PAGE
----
Guys, it’s time to swap that light beer for something a little more refined. Sure, pounding a PBR at a backyard barbecue is always a good choice. But if you’re grabbing drinks with a client or date, skip the draft list and order your go-to cocktail.
What’s that, you aren’t schooled in the ways of the classic cocktail? No worries, we have you covered.
Admittedly, learning the lingo can be a little intimidating at first. Shaken or stirred? Collins glass or highball glass? What’s the difference and why does it matter? Listen, you don’t need to be a mixologist. You just need to sound like one. And lucky for you, speaking fluent bartender only takes a minute or two — and we’ll have you feeling like a pro in no time.
Every cocktail has its glass. Unless you're taking your drink on the go, here are the three essentials:
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Aka: The Martini glass
When to use it: The Cocktail glass is suitable for just about any cocktail. In particular, use this glass when you're serving a shaken or stirred drink, without ice. The stem separates the hand from the container so the heat from your hand doesn’t warm your drink.
Ideal for: Martini, Brooklyn, Margarita, Sidecar
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Aka: Old fashioned glass, rocks glass
When to use it: The lowball glass is perfect for drinks you’re mixing directly in the glass, usually on ice. Also the go-to for most whiskey-based drinks.
Ideal for: Old fashioned, Negronis (on ice), Mint Julep, White Russian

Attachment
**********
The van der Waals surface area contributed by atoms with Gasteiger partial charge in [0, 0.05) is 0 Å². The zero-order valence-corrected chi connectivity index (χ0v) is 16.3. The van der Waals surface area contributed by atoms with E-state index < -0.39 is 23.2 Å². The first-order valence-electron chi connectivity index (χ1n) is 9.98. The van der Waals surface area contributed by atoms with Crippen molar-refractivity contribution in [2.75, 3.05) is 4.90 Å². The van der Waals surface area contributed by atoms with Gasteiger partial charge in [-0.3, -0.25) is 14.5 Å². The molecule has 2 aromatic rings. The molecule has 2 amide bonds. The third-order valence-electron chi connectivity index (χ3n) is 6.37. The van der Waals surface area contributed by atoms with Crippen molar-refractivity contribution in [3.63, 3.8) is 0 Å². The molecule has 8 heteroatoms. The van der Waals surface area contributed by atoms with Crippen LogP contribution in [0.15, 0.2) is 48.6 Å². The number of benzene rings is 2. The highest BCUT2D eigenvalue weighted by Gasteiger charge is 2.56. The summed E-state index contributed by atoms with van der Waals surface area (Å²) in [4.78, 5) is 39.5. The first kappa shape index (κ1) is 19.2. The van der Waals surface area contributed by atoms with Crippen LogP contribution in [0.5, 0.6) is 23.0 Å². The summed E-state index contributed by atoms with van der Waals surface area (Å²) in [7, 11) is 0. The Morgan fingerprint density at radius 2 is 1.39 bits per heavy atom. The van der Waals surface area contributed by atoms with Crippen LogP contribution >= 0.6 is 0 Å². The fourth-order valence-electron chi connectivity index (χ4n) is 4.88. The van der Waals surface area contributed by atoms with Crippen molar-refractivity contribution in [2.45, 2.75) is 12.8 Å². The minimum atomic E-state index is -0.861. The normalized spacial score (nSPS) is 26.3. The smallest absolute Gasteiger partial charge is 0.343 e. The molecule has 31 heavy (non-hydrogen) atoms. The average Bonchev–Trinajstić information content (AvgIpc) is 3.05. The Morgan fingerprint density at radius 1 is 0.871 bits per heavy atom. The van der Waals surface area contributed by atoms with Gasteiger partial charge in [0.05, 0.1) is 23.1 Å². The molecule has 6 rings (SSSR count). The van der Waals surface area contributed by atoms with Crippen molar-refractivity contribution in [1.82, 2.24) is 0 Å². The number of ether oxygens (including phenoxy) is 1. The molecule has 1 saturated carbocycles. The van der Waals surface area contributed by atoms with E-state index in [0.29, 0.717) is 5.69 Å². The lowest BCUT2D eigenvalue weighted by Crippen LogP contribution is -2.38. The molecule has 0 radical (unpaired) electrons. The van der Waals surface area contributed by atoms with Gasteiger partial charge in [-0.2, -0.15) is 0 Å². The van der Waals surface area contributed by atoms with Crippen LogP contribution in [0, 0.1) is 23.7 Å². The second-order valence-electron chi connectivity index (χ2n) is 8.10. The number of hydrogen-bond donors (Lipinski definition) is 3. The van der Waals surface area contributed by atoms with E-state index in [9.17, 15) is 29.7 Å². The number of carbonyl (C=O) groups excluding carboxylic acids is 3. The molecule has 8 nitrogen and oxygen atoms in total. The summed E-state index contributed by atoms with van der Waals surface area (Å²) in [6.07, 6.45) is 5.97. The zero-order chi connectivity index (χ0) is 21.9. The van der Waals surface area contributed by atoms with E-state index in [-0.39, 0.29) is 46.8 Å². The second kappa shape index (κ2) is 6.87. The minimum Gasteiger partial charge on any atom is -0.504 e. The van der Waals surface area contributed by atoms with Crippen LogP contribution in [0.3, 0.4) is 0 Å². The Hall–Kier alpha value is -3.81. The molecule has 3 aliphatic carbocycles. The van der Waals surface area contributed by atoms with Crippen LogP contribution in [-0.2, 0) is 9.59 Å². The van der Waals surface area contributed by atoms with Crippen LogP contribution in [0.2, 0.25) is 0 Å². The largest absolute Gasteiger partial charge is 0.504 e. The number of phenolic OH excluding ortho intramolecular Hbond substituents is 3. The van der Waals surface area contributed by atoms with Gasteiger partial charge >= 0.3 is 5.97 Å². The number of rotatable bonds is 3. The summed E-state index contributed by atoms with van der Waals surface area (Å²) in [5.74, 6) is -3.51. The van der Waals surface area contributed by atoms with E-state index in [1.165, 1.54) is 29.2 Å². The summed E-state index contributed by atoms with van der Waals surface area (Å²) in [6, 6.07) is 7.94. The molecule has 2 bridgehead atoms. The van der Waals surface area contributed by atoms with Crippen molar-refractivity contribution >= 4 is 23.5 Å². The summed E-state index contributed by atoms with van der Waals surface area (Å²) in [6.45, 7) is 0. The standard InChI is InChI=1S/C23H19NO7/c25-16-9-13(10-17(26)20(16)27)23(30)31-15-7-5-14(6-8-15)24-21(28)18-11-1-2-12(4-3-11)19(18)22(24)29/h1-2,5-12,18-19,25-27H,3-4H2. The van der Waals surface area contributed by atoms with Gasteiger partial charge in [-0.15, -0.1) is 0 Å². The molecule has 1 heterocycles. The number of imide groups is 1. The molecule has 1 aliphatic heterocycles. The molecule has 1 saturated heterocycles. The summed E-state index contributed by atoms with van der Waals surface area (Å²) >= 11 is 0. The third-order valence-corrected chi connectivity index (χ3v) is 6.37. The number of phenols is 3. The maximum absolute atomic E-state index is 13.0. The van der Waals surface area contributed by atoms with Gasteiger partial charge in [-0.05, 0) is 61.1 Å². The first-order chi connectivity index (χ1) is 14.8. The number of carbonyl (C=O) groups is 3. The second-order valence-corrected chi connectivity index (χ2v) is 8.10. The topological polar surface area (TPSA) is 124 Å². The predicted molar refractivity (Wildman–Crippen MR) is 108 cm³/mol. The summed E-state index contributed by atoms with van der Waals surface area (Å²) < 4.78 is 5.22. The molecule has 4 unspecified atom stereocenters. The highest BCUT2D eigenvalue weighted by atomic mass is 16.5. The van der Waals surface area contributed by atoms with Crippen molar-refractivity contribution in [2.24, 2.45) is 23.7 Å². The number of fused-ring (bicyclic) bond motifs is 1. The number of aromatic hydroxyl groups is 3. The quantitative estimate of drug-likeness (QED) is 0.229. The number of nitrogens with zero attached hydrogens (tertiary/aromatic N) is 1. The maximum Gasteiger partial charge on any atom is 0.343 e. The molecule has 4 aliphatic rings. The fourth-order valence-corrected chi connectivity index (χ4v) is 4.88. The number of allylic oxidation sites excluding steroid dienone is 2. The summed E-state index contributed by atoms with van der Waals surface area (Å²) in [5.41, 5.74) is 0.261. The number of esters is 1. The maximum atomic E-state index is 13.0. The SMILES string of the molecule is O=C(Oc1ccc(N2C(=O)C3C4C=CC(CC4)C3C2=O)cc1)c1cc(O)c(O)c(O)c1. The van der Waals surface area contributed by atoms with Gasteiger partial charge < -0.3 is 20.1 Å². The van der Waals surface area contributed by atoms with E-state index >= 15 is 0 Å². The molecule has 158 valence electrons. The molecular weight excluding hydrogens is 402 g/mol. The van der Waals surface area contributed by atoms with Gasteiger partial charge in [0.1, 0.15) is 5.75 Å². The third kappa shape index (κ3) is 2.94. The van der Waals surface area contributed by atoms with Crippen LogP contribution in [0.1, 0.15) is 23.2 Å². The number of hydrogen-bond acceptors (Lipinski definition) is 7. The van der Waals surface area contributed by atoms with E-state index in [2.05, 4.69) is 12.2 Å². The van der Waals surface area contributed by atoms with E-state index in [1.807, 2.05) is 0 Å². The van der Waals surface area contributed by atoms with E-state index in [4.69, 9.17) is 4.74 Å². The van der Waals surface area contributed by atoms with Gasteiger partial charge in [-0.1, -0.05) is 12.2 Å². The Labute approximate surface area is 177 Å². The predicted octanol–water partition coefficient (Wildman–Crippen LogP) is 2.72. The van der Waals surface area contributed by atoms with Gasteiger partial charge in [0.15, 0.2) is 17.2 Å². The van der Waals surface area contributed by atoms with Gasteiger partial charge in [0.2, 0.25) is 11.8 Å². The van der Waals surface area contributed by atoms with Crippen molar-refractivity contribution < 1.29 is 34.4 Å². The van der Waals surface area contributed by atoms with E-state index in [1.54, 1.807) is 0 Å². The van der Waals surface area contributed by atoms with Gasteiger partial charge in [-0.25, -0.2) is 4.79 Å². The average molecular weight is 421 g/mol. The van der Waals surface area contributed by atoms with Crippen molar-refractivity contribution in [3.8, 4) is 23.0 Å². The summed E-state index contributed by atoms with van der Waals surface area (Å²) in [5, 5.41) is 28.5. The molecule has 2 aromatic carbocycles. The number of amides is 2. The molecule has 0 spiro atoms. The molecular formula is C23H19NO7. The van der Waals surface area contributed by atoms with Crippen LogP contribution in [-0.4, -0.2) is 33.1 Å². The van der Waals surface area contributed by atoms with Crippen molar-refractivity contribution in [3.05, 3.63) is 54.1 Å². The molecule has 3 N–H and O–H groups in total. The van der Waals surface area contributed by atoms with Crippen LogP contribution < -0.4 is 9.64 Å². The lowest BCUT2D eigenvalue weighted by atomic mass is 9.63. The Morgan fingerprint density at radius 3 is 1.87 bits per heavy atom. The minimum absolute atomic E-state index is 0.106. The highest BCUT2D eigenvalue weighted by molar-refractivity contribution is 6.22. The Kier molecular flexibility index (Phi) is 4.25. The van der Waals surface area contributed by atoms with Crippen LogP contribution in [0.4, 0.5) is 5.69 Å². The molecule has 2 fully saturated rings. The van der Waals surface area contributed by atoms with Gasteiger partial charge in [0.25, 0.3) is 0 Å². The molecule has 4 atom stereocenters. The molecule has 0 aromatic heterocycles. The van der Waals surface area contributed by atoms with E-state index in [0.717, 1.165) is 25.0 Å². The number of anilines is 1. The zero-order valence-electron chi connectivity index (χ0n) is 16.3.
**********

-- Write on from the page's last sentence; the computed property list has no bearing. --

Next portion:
Photo by: Huckberry
Aka: Collins glass, the Delmonico
When to use it: The standard Highball holds 8-12oz, the Delmonico is slightly smaller at 5-8oz and the Collins is the big guy at 12-16oz. Perfect for drinks that use a lot of ice.
Ideal for: Dark and Stormy, Mojito, Gin and Tonic, Bloody Mary
Some cocktails call for special equipment. Here are the basics:
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The shaker is one of the most basic cocktail tools. It’s used to shake cocktails that include mixers, to blend flavors from the various spirits and ingredients and to chill or dilute the drink
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Used to strain out all the clunky things from your drinks, like fruit pulp or crushed ice.
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The jigger is your liquid measuring cup. It ensures you’re measuring your liquore quantities precisely and keeps your cocktail ratios on point.
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This tool smashes fruit or herbs before being added to a drink (think muddled mint leaves in a mojito, for example)
This is the only time we’ll tell you not to follow in the footsteps of James Bond. Here’s when to shake, when to stir, and when to pour:
Photo by: Huckberry
Shaking a cocktail creates bubbles in the mixture and gives the drink an almost frothy texture
When to do it: When mixing drinks that contain mixers like fruit juice, cream, or eggs.
Avoid if: Mixing with soda or other carbonated mixers
Cocktails that are shaken: Margarita, Green Ghost, Whiskey Sour
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Stirring is done with a bar spoon or regular long spoon to maintain the clarity of the cocktail.
When to do it: When mixing drinks that are entirely alcohol-based
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When the drink is meant to maintain carbonation, it shouldn’t be over-handled. Pouring the ingredients directly in the glass and giving a quick stir is all that’s needed for some cocktails.
When to do it: When the cocktail contains a carbonated mixer like soda.
Thanks to Food52 and W&P Design for title images.